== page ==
October 30, 2010


Now, first of all, let me say that this is not a review, not a deconstruction or a professional analysis. This is an opinion, and as opposed to arrogant assholes like Carson Reeves I know what the difference is, and will not dress up an opinion as a review.

I saw Scott Pilgrim last night. Again. And it is one of those movies that I really wanted to like. It's directed by Edgar Wright, who did Shaun of the Dead and Hot Fuzz and who I consider to be one of the few true masters of modern comedic timing. I don't know the books, so my apologies to Brian O'Malley, because I cannot say how much of the movie was directly taken from his creation and how much was added or subtracted.

I wanted to like it.

And there was much I did like. Visually? It is just the most brilliant film I have seen in ages. If you are my age, you know all the little jokes and what they are playing off, including little nods to Pac Man and Donkey Kong and Seinfeld and and and... but especially it's the bits that are really, really subtle. Like, when Scott's dream girl Ramona skates away from him, on a winter morning, the snow actually melts underneath her feet, she is that hot. And there are little wonderful nods here and there, and some brilliant dialogue, and an incredibly funny cameo as well.

There is a piss take on Bollywood during a fighting sequence that made me laugh out loud, and it has little demon ghost girls as well (with tiny bat wings!). Everything that takes the mickey out of Bollywood crap will get a rightful laugh from me. And there is a piss take on veganism and Superman at the same time. Again, made me laugh out loud.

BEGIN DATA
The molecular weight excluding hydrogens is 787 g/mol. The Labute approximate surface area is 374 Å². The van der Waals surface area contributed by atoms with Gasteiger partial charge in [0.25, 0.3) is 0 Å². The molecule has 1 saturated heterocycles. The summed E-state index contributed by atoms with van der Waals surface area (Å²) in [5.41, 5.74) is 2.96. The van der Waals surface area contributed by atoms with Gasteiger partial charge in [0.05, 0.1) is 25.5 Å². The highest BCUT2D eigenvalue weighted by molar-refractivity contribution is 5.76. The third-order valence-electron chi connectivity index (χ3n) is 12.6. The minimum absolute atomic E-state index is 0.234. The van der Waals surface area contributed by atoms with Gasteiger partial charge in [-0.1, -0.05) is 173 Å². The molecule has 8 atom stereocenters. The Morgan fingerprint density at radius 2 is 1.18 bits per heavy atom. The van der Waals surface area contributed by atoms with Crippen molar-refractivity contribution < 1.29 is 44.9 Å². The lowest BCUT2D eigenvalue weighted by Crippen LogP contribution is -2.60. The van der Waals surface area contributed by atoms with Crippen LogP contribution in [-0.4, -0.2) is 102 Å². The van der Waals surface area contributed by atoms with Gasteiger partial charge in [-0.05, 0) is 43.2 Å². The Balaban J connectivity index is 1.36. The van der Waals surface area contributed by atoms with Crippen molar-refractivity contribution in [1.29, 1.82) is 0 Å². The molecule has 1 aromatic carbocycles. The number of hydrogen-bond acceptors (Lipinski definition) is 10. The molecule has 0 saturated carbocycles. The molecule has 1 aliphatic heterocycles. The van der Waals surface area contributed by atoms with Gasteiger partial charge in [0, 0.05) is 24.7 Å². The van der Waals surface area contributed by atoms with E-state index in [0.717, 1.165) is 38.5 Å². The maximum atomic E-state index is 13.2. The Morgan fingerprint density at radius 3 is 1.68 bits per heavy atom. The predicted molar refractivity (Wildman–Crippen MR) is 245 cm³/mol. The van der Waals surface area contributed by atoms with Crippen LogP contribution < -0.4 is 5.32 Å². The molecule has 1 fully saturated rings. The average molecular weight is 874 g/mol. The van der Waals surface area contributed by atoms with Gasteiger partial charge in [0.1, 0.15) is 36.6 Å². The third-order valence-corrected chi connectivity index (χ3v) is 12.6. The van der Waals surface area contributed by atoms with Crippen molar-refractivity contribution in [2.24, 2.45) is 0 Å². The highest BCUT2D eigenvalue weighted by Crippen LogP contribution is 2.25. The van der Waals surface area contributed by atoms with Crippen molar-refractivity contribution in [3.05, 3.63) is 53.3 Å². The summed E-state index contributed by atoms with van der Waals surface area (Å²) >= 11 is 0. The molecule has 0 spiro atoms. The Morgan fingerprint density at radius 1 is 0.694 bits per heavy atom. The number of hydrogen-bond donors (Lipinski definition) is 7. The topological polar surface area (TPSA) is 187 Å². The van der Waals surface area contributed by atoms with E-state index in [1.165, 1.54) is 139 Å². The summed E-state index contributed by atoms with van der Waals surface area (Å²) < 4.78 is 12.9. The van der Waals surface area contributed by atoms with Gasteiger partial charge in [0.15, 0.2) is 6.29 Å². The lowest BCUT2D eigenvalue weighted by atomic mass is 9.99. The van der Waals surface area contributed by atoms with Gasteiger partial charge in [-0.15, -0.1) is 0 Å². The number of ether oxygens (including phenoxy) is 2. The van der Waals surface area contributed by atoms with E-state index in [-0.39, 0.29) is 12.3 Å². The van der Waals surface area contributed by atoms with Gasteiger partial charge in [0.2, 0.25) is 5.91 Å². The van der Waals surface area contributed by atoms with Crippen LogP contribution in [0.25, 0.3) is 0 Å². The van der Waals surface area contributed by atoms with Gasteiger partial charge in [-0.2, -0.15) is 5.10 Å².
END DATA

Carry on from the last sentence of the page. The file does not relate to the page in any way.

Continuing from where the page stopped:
All these things I loved.

But it strangely doesn't come together as a story. I never understood why Scott Pilgrim chases Ramona in the first place. I mean, other than having awesome neon blue/pink/neon green hair styles. I couldn't find myself rooting for either of them in a meaningful way, because there is nothing there, really. And so both characters are getting constantly upstaged by the supporting cast.

It's supposed to be a love story, and I couldn't see why these two would fall for each other.

It was – and this is shown in the dialogue, too – more like,

"So this means we are dating?"

"Yeah, whatever."

"Does it mean we can make out?"

"Why not."

If played right, that bit of dialogue could have been wonderful. It was played, though, with a cold, uncaring tone. And I wondered, why do you want to be together? Why are you fighting for her? She's not a nice person. No, let me rectify that. She is not a person at all. She's just a cipher, Ramona is.

It's there where the movie fails for me (and maybe the books failed there as well). There is no deeper connection there. In the end it is a movie about love where you don't believe that these two are worthy to be together.

And to a degree, you can see that failure the most profoundly in the ending, where the schoolgirl Knives Chau (previously dumped by Scott Pilgrim) and Pilgrim himself
 display – during a final fight – that they belong together, that their way of interacting is – in the words of the video gaming world – a perfect combo.

If you use the video game battle sequences as a metaphor of whether somebody belongs together or not, that final fight would have proven that Knives and Scott Pilgrim belonged together, and yet... it ends with Pilgrim and Ramona walking away together.

And again, if that's what you wanted, okay, fine, but Knives giving him up to Ramona at the end just rings hollow.

"I'm too cool for you, anyway."

At least they should have had the decency of having Pilgrim reply, with a smile.

"Yes. Yes, you are."

It is weird, really. I watched it, and it left me cold at the end. One has to applaud Wright for the audicity of making a movie that could very well be the very first decent video game movie ever (even if based on a comic book), where the gaming conventions don't feel out of place and delightfully silly...

... watch for Chris Evans doing essentially a Tony Hawk game, and see what really happens when you do a grind down a slippery rail at 309 kph...

... but I wish it had been done for a story that was better than this one, with characters that are not as shallow. Having said that, I still think it was worth watching it, and the battle sequences will likely make me laugh out loud even when I catch it again on the telly or on DVD.